The heart of the story however revolves around Romeo's behavior and the relationship he develops with the townsfolk and their dogs . . . a behavior which might be classified as atypical if you were one who held on to the misguided belief that wolves are nothing more than vicious, methodical thrill killing predators. If so, you will be astonished and pleasantly surprised by what this remarkable story describes. Hyde carefully recounts how the citizens of Juneau transitioned from their initial fears of a wild animal playfully interacting with his canine cousins to an almost complete acceptance of this wolf which would eventually became a national celebrity. 

Romeo: The Story of an Alaskan Wolf, brimming with brilliant photographs, is certainly a must read for any wolf or wildlife champion. I also can't help but to think that it would offer great insight to those who mistakenly support the delisting of wolves from the endangered species list. 

Bravo zulu John Hyde - and thank you!

RJ Hayden  

Footnote: Romeo was believed to be an Alexander Archipelago wolf; a sub-species of the gray wolf and exceedingly rare, with fewer than 1000 wolves left in Southeast Alaska. (Ref:

Saturday, November 16, 2013

Wolf slaughters raise urgency for reform of state agencies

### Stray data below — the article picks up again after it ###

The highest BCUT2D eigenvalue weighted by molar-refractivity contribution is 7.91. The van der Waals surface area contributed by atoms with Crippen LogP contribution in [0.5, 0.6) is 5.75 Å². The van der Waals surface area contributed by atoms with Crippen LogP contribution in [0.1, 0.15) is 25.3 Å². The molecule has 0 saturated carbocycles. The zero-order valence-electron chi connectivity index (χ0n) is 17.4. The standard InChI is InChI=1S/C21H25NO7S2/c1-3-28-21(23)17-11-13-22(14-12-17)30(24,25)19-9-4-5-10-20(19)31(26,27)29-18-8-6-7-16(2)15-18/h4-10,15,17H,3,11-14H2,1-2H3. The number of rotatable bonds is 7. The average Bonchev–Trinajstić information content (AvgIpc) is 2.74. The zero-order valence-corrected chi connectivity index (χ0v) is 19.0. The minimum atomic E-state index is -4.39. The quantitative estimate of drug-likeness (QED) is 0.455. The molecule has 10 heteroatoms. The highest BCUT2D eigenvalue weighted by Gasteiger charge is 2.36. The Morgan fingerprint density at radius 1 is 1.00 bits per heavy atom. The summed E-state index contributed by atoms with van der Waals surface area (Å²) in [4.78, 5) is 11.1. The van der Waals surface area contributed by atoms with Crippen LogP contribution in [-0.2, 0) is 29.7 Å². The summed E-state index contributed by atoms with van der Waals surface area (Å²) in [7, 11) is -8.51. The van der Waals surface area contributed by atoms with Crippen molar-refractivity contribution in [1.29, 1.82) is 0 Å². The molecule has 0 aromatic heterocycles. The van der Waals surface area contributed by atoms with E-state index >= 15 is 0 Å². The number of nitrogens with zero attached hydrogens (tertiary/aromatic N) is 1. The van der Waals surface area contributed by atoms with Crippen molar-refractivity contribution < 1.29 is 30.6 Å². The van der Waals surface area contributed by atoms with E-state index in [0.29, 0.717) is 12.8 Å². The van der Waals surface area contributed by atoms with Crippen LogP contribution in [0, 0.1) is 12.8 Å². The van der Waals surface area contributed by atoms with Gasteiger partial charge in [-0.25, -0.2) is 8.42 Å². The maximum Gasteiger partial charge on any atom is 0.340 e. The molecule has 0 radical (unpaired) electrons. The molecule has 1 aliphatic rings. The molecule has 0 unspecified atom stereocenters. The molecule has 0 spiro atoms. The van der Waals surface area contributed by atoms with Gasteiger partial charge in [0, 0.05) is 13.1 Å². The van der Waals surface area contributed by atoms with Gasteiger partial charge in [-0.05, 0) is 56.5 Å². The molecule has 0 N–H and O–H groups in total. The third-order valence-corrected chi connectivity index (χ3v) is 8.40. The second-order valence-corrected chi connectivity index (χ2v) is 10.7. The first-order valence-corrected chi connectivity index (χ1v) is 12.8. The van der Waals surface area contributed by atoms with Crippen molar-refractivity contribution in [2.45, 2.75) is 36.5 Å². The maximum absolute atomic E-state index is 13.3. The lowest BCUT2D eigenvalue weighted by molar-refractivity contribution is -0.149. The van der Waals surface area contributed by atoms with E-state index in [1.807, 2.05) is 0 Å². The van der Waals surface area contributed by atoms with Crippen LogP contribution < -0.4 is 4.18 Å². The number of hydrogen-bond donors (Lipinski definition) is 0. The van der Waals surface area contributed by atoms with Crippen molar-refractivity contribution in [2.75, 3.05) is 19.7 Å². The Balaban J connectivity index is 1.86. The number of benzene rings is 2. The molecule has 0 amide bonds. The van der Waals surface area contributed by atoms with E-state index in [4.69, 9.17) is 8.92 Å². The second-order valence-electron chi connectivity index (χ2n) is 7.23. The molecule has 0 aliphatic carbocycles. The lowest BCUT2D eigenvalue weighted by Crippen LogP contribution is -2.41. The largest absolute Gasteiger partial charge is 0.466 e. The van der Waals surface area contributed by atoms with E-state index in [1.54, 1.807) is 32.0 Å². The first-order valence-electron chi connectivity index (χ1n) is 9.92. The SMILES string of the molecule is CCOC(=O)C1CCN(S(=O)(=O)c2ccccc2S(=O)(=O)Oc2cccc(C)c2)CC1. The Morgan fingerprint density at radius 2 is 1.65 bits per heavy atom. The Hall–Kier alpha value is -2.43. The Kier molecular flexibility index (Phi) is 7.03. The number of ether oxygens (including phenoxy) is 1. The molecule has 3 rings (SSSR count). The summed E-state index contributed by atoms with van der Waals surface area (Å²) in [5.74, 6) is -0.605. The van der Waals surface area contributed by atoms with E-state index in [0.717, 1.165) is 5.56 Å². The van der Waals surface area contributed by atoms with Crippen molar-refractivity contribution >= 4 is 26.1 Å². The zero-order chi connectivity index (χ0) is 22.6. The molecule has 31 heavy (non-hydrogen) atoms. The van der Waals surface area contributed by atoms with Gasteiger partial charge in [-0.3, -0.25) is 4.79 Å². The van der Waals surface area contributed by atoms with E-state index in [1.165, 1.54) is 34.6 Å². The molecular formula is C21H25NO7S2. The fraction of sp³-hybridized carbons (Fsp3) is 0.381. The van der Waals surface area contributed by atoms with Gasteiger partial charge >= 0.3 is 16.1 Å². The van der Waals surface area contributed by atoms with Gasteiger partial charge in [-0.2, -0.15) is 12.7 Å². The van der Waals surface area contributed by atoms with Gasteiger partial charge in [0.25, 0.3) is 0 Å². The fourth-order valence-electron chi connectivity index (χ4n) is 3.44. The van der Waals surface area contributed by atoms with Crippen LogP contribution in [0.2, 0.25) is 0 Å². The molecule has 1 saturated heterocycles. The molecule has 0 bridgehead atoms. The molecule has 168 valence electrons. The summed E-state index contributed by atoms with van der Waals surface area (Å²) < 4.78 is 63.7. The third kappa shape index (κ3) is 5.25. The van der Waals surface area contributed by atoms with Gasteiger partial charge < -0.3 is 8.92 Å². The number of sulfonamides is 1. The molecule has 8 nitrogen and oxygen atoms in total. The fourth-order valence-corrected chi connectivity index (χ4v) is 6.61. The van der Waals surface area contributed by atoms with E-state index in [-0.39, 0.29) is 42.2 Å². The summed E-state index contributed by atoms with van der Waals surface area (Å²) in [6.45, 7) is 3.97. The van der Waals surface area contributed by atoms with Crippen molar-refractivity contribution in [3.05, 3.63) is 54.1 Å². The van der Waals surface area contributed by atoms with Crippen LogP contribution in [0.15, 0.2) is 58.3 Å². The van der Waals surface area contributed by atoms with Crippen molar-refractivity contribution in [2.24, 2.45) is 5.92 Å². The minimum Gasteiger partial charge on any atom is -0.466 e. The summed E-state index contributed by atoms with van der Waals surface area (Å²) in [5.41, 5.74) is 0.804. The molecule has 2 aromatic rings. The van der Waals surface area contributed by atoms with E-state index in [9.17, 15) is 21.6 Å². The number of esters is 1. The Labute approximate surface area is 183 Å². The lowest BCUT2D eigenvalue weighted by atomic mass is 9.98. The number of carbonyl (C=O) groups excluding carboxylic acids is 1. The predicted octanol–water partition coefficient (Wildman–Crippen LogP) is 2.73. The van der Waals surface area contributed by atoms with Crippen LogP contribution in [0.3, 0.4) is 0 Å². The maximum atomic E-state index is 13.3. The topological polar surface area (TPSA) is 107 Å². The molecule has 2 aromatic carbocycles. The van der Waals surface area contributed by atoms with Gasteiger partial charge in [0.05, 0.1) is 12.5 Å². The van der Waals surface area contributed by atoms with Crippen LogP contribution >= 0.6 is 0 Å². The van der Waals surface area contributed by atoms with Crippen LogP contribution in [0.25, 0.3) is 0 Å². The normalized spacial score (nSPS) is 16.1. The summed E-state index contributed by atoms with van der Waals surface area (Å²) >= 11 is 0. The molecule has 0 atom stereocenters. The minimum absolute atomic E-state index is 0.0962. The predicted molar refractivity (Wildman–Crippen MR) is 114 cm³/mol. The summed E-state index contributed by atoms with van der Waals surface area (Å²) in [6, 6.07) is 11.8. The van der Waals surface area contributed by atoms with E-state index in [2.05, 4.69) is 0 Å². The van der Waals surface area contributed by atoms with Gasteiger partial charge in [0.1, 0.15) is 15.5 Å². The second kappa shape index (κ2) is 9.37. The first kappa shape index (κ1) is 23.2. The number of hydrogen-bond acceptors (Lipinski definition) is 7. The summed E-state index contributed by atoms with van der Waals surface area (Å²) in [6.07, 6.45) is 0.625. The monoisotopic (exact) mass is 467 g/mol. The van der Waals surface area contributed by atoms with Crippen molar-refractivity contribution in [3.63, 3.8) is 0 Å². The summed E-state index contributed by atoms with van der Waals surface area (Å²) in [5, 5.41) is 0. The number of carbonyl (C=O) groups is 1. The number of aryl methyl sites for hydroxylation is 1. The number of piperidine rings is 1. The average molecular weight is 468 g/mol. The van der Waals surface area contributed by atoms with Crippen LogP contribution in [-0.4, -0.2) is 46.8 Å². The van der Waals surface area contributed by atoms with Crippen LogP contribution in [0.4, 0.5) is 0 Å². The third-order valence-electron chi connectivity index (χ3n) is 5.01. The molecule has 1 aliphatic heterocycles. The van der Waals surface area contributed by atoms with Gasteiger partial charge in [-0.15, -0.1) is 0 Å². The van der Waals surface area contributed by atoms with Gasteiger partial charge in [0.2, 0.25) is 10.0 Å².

“There is perhaps no issue we view as more important than reforming game and fish departments across our country.” — Bold Visions Conservation 
Driving back from the International Wolf Symposium, I glimpsed a large billboard featuring the American flag, a large gun display, and an ominous message, summarized as “keep control of your guns and you can control everything else.”
Everything includes you, me, the majority of citizens, legislators, wilderness, wildlife and wolves.

Read more: 
Patricia Randolph's Madravenspeak: Wolf slaughters raise urgency for reform of state agencies : Ct:

Montana’s wolf management challenge

That year, 2004, a Montana advisory council had its work, the state’s first Gray Wolf Conservation and Management Plan, approved by the U.S. Fish and Wildlife Service. FWS made no bones about the plan’s quality

.Montana’s wolf management challenge - Hungry Horse News: Columns:

Wolf watchers want IDs of dead animals near Yellowstone

Wolf watchers want IDs of dead animals near park - Jackson Hole News&Guide: Environmental: "Wolf watchers in the Lamar Valley — perhaps the most famous place on Earth to spot a Canis lupus in the wild — fear the worst: that the animals killed were members of the Lamar Canyon Pack"